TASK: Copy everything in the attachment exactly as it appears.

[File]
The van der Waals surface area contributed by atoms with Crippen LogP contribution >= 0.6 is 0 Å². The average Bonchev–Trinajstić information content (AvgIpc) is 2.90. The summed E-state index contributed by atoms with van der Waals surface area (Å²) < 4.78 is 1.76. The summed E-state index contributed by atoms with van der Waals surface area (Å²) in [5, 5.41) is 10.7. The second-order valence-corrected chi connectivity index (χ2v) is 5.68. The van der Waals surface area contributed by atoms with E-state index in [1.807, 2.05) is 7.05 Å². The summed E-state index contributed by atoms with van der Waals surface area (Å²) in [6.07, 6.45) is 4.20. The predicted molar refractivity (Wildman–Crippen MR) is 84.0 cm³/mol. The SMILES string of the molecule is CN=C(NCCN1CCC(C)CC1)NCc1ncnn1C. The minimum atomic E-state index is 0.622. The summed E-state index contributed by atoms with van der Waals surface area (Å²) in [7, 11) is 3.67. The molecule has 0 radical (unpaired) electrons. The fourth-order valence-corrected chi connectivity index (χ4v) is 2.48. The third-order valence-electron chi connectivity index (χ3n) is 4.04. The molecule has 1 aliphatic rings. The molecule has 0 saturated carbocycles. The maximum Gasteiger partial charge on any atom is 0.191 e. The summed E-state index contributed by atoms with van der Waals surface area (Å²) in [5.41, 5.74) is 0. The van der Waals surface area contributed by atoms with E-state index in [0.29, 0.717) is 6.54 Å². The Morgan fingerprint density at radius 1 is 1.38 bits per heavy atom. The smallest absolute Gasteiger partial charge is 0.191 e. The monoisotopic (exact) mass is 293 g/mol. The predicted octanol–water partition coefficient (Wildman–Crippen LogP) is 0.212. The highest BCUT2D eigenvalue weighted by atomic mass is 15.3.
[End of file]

The van der Waals surface area contributed by atoms with Crippen LogP contribution >= 0.6 is 0 Å². The average Bonchev–Trinajstić information content (AvgIpc) is 2.90. The summed E-state index contributed by atoms with van der Waals surface area (Å²) < 4.78 is 1.76. The summed E-state index contributed by atoms with van der Waals surface area (Å²) in [5, 5.41) is 10.7. The second-order valence-corrected chi connectivity index (χ2v) is 5.68. The van der Waals surface area contributed by atoms with E-state index in [1.807, 2.05) is 7.05 Å². The summed E-state index contributed by atoms with van der Waals surface area (Å²) in [6.07, 6.45) is 4.20. The predicted molar refractivity (Wildman–Crippen MR) is 84.0 cm³/mol. The SMILES string of the molecule is CN=C(NCCN1CCC(C)CC1)NCc1ncnn1C. The minimum atomic E-state index is 0.622. The summed E-state index contributed by atoms with van der Waals surface area (Å²) in [7, 11) is 3.67. The molecule has 0 radical (unpaired) electrons. The fourth-order valence-corrected chi connectivity index (χ4v) is 2.48. The third-order valence-electron chi connectivity index (χ3n) is 4.04. The molecule has 1 aliphatic rings. The molecule has 0 saturated carbocycles. The maximum Gasteiger partial charge on any atom is 0.191 e. The summed E-state index contributed by atoms with van der Waals surface area (Å²) in [5.41, 5.74) is 0. The van der Waals surface area contributed by atoms with E-state index in [0.29, 0.717) is 6.54 Å². The Morgan fingerprint density at radius 1 is 1.38 bits per heavy atom. The smallest absolute Gasteiger partial charge is 0.191 e. The monoisotopic (exact) mass is 293 g/mol. The predicted octanol–water partition coefficient (Wildman–Crippen LogP) is 0.212. The highest BCUT2D eigenvalue weighted by atomic mass is 15.3.